Langdon Warner served as an expert consultant to the Arts and Monuments Section, G.H.Q. of the Supreme Commander, Allied Powers of Japan from April to September of 1946. During World War II, he appealed to the Roberts Commission for the protection of the former Japanese capitals of Nara and Kyoto during bombings of the country. The cultural heritage of these two shrine cities was preserved due to Warner’s tremendous influence. While his modesty prevented him from accepting personal responsibility for saving the historic sites, after his death the Japanese people felt it necessary to honor him. For his service to Japan, he was posthumously awarded the Order of the Sacred Treasures. The citizens of Kyoto also built a memorial shrine in his honor, and those of Nara placed a tablet in the Buddhist Horyuji Temple.
In civilian life, Warner was an exemplary archaeologist and scholar of Asian art. Having been graduated from Harvard University in 1903, he made his first trip to Asia the following year as part of the Pumpelly-Carnegie Expedition to Russian Turkestan. Warner went on to work as an Associate Curator at the Boston Museum of Art from 1906 to 1913, and as Director of the American School of Archaeology in Peking for the following four years. From 1917 to 1923 he was Director of the Pennsylvania Museum of Art, then returned to his alma mater when he was named a field fellow, and later Curator of Oriental Art, at Harvard’s Fogg Museum. Warner led the First and Second Expeditions to China in 1923 and 1925 for the Fogg, in 1925 worked as a field agent for the Cleveland Museum of Art, and also acquired artworks for the Nelson Gallery of Art in the 1930s.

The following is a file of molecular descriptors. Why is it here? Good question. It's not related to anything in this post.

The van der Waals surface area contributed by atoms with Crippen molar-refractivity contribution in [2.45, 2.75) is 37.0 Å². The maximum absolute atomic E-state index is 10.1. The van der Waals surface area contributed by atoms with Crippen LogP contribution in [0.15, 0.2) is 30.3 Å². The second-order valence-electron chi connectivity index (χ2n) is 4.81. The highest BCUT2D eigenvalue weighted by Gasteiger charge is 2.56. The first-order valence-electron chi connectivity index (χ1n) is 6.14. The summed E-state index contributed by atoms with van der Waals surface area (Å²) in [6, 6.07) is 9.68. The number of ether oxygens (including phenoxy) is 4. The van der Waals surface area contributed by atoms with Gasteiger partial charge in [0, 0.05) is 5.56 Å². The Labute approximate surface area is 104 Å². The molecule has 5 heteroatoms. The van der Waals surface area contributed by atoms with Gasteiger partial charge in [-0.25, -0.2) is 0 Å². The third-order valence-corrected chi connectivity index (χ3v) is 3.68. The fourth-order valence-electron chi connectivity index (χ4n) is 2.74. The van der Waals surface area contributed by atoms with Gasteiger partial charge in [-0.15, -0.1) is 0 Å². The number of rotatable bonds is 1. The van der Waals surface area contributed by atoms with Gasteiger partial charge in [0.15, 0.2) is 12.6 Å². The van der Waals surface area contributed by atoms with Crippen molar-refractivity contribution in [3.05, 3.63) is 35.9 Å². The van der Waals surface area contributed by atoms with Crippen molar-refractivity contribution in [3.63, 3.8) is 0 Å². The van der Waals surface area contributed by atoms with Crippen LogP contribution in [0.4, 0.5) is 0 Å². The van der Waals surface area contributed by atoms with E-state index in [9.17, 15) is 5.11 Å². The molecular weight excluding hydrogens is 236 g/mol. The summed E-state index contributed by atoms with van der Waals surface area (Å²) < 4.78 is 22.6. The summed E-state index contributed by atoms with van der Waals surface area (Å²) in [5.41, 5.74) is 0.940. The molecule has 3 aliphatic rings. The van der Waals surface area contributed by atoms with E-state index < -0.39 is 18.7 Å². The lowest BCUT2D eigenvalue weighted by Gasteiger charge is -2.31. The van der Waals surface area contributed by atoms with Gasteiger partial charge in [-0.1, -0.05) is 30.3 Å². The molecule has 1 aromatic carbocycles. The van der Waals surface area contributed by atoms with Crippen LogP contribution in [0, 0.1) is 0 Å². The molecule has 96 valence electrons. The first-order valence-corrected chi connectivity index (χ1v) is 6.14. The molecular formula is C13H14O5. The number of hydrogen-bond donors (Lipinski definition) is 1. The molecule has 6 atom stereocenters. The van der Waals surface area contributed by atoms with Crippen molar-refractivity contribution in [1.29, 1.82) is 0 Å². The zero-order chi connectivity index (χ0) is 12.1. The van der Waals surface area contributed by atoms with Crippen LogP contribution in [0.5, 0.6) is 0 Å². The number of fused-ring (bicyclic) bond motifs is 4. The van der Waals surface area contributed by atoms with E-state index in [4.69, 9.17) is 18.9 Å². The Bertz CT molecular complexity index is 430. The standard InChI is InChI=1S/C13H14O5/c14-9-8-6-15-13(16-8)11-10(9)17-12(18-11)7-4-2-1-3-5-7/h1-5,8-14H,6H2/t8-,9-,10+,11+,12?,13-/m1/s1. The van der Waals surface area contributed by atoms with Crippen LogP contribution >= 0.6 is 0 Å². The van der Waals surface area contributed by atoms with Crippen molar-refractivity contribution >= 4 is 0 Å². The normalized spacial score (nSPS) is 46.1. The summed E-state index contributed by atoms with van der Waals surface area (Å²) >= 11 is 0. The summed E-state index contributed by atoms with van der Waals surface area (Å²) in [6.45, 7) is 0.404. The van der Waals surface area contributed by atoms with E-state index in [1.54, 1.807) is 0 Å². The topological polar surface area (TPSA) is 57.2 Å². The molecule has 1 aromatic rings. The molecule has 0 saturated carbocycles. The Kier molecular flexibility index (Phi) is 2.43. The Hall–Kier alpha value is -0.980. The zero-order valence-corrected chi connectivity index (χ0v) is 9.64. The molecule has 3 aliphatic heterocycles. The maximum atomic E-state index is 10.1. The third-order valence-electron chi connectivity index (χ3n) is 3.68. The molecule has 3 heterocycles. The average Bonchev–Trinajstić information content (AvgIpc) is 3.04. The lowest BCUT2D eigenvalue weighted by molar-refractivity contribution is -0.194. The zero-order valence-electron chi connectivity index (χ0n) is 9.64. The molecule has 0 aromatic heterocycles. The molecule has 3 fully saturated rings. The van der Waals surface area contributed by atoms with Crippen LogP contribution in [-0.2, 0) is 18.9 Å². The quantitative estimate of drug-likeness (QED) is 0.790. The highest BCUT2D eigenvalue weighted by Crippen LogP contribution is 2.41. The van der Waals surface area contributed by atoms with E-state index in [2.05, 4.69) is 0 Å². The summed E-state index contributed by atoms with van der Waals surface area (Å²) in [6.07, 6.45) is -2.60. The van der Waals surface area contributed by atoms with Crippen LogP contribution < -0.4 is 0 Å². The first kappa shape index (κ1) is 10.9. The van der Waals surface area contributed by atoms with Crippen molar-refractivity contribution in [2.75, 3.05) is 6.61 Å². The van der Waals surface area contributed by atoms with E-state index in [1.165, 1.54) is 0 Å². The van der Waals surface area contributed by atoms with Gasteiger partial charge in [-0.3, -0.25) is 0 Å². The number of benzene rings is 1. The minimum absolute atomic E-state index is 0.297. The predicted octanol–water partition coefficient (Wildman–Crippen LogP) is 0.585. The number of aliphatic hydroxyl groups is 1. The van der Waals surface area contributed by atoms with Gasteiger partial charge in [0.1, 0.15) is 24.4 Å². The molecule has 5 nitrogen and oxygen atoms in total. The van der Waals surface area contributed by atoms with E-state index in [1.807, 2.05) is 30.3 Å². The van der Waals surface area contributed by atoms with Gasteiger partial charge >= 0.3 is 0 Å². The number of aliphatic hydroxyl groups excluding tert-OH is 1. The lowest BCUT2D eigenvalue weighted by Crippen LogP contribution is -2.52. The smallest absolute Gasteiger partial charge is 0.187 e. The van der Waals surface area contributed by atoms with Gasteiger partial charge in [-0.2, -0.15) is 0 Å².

Warner was described by John Rosenfeld, Professor Emeritus of East Asian Art at Harvard, as “the United States’ first full-time teacher of Asian art, universally recognized as a voice of reason and compassion.” He taught many notable Asian scholars, including fellow Monuments Man Laurence Sickman, Director of the Nelson-Atkins Museum of Art. Although he was a museum man for many decades, Warner’s true passion was in the field, where he worked as an explorer, archaeologist, and collector of Asian art. It has even been said that he is the inspiration for the character of Indiana Jones. Warner was also the author of many books on Asian culture, including The Enduring Art of Japan and Japanese Sculpture of the Tempyo Period: Masterpieces of the Eighth Century. Following his death in 1955 at the age of 73, Mr. Bernard Leach perhaps best explained his calling when he wrote that “Langdon Warner was more than an expert archaeologist or explorer; he takes a place among the small band of interpreters of Far Eastern wisdom and beauty.”